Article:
Big Spatial Data - Data Scientist Required
As part of a jointly funded and multi-faceted initiative, a data scientist is required to develop and demonstrate a toolkit that will apply the continental-scale time-series of Landsat observations to typical problems in environmental assessment and natural resources management.
The two key components of the toolkit are:
- The capacity to serve time series of Earth observation data/information products as a web service; and
- The capacity to generate automated reports based on existing data pre-defined spatial areas from petabyte scale raster datasets
The successful applicant will be employed by the Cooperative Research Centre for Spatial Information (CRCSI) to provide the National Earth Observation Group within Geoscience Australia located in Canberra, ACT with the necessary skills.
Full Position Description and Applications Details
Masters Scholarship at the School of Surveying and Geospatial Engineering, University of New South Wales
A number of research challenges associated with the Next Generation Geodetic Datum for Australia and New Zealand will be addressed across several different projects by a team of researchers. This student will be expected to work closely with partners in the Cooperative Research Centre for Spatial Information, including several state government lands/spatial agencies, Geoscience Australia, and Land Information New Zealand. The research will answer the question: What are the regulatory and administrative impediments to dynamic datum implementation with respect to State, Territory and Commonwealth Legislation and business processes?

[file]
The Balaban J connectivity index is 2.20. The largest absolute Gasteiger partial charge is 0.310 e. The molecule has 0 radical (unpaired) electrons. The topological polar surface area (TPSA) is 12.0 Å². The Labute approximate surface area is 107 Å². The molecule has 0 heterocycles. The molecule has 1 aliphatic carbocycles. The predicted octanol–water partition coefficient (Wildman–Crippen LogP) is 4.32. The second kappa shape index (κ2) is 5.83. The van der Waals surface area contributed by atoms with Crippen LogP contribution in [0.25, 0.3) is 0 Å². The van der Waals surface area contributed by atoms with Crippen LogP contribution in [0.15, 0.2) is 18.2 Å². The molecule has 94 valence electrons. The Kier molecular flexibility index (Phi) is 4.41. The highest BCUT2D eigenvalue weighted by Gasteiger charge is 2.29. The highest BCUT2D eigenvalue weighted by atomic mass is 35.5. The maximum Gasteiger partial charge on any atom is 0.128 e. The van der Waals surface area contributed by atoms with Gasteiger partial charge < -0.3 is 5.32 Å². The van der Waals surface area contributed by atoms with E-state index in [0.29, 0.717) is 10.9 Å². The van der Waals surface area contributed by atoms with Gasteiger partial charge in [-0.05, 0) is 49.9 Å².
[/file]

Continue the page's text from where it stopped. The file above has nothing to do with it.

Applicants are required to have a background of a Bachelor/Masters Degree in Engineering, Science, Public Policy or Business.
Research Assistant for CRC-SI Project 1.02 - School of Civil & Environmental Engineering, University of NSW
In the future, full exploitation of GNSS technology for high accuracy positioning applications in Australia and New Zealand will rely on the successful implementation of a next generation geodetic datum.
Changing from a geocentric datum primarily defined in terms of passive ground marks, and the periodic simultaneous adjustment of mostly terrestrial observations, to a modern geometric datum that is dependent on processes and technologies to accurately monitor its relationship to the global International Terrestrial Reference System (ITRS), is a paradigm shift in national geodesy. There are many issues that need to be resolved before such an ambitious goal is met. Some of them are administrative, procedural and policy related. Others have an applied research component.
This is a ONE YEAR appointment to undertake a series of tasks. The research assistant will be work closely with partners in the Cooperative Research Centre for Spatial Information, including several state government lands/spatial agencies, Geoscience Australia, and Land Information New Zealand.
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